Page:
There is this scene in M where the Knights of the Underworld wait for their cunning King Arthur named the Safecracker. They discuss about the menacing police and feel disgusted about them being suspected for such heinous crimes. Lang uses cross-cutting in a meticulous yet familiar manner to transport us from the underworld to the police squad – their actions, mannerisms, ideas and opinions resting on the same bedrock but sitting at the ends of the intellectual spectrum radiates the notion of the two groups being no more different than one another. Fantastic.
Peter Lorre pulls off a nerve-wrecking performance in the form of Hans Beckert, one of the vilest human beings ever put on the silver screen. His obesity, walk, every physical and facial tic adds up to a person so deranged that some might put him at the other end of the spectrum, right down to the pernicious dungeons, where he might be Satan, with Blue Velvet’s Frank Booth serving as his hot-headed chamberlain.
The character of Hans Beckert is a study in itself. In a scene which introduces Hans physically, we can see him pulling his lips down to a frown in front of a mirror. Is it Lang’s shout-out to his acting stint in theater during the late 1910s, or is it the embodiment of throwing the spotlight on Hans’ deranged nature – his inability to feel pure sadness, or maybe the overt presence of such emotions has turned him into a mere carcass, a carcass hellbent into devouring fresh bouts of life in the form of little children?
We get to see the anger of the psychopath who narrowly misses his prey to its mother in the sidewalk. His face changes from relief to fury, shaking him right down to his cells. Hans practices his whistling, landing straight onto dead ends, his voice and physique literally convulsing with fear and anger in a truly harrowing manner. His body movements resemble that of a pendulum, swinging between the two extremes, producing a tone of uncertainty regarding his future and the movie as a whole. Lang expertly uses the camera to act as our analytical eye – magnifying him and inflating our fears by presenting the psychopath in the rawest manner possible, in his most reprehensibly personal moments; transforming us viewers into voyeurs at the moment. One of the best moments of acting ever put on screen, no doubt.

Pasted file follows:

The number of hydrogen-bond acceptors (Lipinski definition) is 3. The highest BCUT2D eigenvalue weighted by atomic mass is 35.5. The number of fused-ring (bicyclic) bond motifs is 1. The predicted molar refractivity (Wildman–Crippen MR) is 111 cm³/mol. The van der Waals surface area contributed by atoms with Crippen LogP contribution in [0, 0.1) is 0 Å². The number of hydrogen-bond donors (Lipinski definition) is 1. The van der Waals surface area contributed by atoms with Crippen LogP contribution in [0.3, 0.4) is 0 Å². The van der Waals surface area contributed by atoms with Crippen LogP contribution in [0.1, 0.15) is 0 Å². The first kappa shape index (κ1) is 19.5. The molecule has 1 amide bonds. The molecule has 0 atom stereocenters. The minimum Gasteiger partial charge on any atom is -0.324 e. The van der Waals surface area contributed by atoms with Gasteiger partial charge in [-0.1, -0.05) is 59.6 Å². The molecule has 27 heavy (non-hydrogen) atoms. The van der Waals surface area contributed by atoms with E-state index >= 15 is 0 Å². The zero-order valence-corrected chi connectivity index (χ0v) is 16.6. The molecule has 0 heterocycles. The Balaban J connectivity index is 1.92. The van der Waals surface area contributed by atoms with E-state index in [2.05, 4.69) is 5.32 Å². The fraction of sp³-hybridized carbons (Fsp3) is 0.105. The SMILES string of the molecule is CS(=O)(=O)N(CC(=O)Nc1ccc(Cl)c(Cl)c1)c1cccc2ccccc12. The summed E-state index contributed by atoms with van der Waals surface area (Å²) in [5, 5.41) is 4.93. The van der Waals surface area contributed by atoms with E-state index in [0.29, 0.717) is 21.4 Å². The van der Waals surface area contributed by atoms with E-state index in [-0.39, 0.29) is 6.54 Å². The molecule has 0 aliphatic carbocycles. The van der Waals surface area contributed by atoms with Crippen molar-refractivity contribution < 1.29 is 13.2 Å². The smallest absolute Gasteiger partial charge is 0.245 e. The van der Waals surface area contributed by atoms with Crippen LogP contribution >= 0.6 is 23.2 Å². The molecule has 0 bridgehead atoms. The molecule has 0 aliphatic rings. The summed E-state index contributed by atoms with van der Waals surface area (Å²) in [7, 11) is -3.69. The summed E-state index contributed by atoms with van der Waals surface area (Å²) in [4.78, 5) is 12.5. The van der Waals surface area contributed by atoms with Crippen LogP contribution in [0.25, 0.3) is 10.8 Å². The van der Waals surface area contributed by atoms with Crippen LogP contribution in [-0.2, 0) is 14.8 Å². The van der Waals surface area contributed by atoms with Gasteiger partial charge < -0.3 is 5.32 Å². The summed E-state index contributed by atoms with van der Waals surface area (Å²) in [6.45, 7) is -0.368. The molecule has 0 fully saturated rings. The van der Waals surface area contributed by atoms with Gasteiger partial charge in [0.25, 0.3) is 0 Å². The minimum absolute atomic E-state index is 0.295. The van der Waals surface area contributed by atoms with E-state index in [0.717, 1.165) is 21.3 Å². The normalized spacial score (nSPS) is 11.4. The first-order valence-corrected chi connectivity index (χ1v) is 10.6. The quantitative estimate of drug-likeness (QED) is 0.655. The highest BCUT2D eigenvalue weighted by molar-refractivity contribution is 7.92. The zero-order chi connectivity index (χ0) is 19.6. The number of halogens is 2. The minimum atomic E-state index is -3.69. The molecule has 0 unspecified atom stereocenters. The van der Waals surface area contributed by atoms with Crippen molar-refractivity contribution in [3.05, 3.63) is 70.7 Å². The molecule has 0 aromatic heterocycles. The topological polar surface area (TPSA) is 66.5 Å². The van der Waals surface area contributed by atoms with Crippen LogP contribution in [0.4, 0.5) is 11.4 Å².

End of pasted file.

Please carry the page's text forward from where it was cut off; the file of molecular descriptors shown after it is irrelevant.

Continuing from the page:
Lang, like I said about Kashyap in the case of Ugly (’13), leads us into darkness and leaves us astray, only to set us on fire with the immense turn of events. Lang gives his maniac a chance to present his case in front of a kangaroo court, which soon evolves into a strenuous monologue. Lang uses this sequence to point towards frequent ostracization and negligence towards mentally ill people, which soon turns out to be a bane for themselves. It is this scene which set off the trend of either humanizing or to further dehumanize the antagonist of such genre movies, which like Ebert said about spin-offs of Pulp Fiction – “… Sadly have the same words, but no music.” Lang also satirizes the urbane societies, who are shown to be on their heels when the news of such a ghastly predicament is announced. They are sharp and almost eternally suspicious of anyone walking near the children; but what’s the use when children are killed nonetheless? Thus making us fully accept the notion that even the most perfect beings have deformities in their basic formulas of creation.
|Why? Just why?|
In conclusion, Lang’s M deals with a topic so devilishly sophisticated yet delicate, that it has managed to transcend eras and everything the world has been through to be as much relevant today as much it was nearly 90 years ago. When a weeping mother evokes a sense of remorse and fear in the hearts of an audience as wildly cosmopolitan as us after all these years, you know you’ve seen one of the greatest movies of all time, which M surely is.
Con:- That low angle shot of Inspector Lohmann.